How to drive value from a digital archive

Print publishers are often sitting on an unexploited asset – their archive.  If they have been the authority in a particular field for decades, they will have built up a fabulous collection of images, reviews, comment and news that is of interest to enthusiasts and researchers.  But it’s often languishing in boxes due to the imagined high cost of digitising it.  There are now an increasing number of services for putting print or PDFs online in a low cost, and importantly searchable format.  Here are five ideas for how you can monetise your archive to help you justify the investment.

1. Traffic growth

Many digital archive products now allow easy searching within articles, and also put individual articles on their own web pages.  These are far better indexed by search engines than page-turning digital mags, so you can grow your traffic, and then use data collection to build your database.  When the ad market recovers, you may even be able to commercialise the extra inventory!

2. Subscriptions

People searching your archive may well be interested in a subscription, so if you can find mechanisms to capture data and promote subs on your archive pages, then you can expand your subs base.  You can also bundle either digital editions or archive passes with print subscriptions to add extra value.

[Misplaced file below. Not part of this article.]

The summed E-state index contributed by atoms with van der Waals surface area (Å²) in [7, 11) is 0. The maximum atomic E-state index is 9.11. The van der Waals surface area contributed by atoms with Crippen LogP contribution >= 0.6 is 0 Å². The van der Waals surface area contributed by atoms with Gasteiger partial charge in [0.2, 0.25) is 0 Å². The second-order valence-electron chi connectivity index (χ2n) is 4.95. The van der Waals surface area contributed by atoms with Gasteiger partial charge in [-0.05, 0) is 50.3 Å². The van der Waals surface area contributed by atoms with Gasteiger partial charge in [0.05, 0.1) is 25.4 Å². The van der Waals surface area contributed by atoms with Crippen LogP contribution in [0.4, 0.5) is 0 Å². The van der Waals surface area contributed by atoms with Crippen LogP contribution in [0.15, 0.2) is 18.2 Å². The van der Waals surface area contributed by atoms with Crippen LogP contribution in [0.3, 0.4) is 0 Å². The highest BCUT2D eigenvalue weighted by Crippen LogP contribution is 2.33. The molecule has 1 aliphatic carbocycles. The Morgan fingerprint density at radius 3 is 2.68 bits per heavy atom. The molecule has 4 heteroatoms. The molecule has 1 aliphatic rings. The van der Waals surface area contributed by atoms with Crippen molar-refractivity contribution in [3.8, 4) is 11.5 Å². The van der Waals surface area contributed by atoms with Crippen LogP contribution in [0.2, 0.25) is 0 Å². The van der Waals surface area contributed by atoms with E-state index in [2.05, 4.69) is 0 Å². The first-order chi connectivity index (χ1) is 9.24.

3. Related products

If part of your archive is product reviews, then you are well placed to have links to purchase the product.  Gramophone have recently digitised their archive, and plan to sell classical albums alongside reviews.

4. Paid-for content or archive searching

Reviews of products or places may be valuable enough to consumers to be worth paying for as a PDF download.  You can target people who are making related searches of your archive.  The Guardian allows free searching, but if users want to download the full articles, they have to pay for a timed pass

5. Syndication

Once your archive is digitised, it is easy to make premium content available for syndication.  If you own your images, they can be valuable to card and calendar publishers and other publishers.

I’d be interested in experiences of other publishers in digitising their archive.  I have been talking to a number of suppliers and have some ideas on what services are suitable for different publishers.  Do contact me if you’d like to discuss in more detail.

Carolyn Morgan’s consultancy, Penmaen Media, creates practical digital strategies for media businesses, and also advises non-media businesses on how to develop digital media and marketing strategies.  Find out more at www.penmaen.media.

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